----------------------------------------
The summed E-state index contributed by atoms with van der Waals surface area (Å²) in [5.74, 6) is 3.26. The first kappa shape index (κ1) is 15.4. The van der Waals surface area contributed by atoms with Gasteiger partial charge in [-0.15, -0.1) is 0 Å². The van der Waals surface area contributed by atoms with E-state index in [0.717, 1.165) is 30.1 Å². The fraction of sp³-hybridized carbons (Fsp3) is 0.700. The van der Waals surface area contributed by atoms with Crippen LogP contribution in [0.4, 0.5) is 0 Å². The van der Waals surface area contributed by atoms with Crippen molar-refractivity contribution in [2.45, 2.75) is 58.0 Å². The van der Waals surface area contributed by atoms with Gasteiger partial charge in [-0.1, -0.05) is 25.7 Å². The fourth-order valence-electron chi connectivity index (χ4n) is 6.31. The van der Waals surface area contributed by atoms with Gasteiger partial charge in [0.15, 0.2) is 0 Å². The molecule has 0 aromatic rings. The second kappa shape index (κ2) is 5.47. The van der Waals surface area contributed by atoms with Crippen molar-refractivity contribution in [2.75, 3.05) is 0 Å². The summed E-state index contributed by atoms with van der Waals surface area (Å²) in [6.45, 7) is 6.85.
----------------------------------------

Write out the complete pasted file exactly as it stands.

The summed E-state index contributed by atoms with van der Waals surface area (Å²) in [5.74, 6) is 3.26. The first kappa shape index (κ1) is 15.4. The van der Waals surface area contributed by atoms with Gasteiger partial charge in [-0.15, -0.1) is 0 Å². The van der Waals surface area contributed by atoms with E-state index in [0.717, 1.165) is 30.1 Å². The fraction of sp³-hybridized carbons (Fsp3) is 0.700. The van der Waals surface area contributed by atoms with Crippen LogP contribution in [0.4, 0.5) is 0 Å². The van der Waals surface area contributed by atoms with Crippen molar-refractivity contribution in [2.45, 2.75) is 58.0 Å². The van der Waals surface area contributed by atoms with Gasteiger partial charge in [-0.1, -0.05) is 25.7 Å². The fourth-order valence-electron chi connectivity index (χ4n) is 6.31. The van der Waals surface area contributed by atoms with Gasteiger partial charge in [0.15, 0.2) is 0 Å². The molecule has 0 aromatic rings. The second kappa shape index (κ2) is 5.47. The van der Waals surface area contributed by atoms with Crippen molar-refractivity contribution in [2.75, 3.05) is 0 Å². The summed E-state index contributed by atoms with van der Waals surface area (Å²) in [6.45, 7) is 6.85.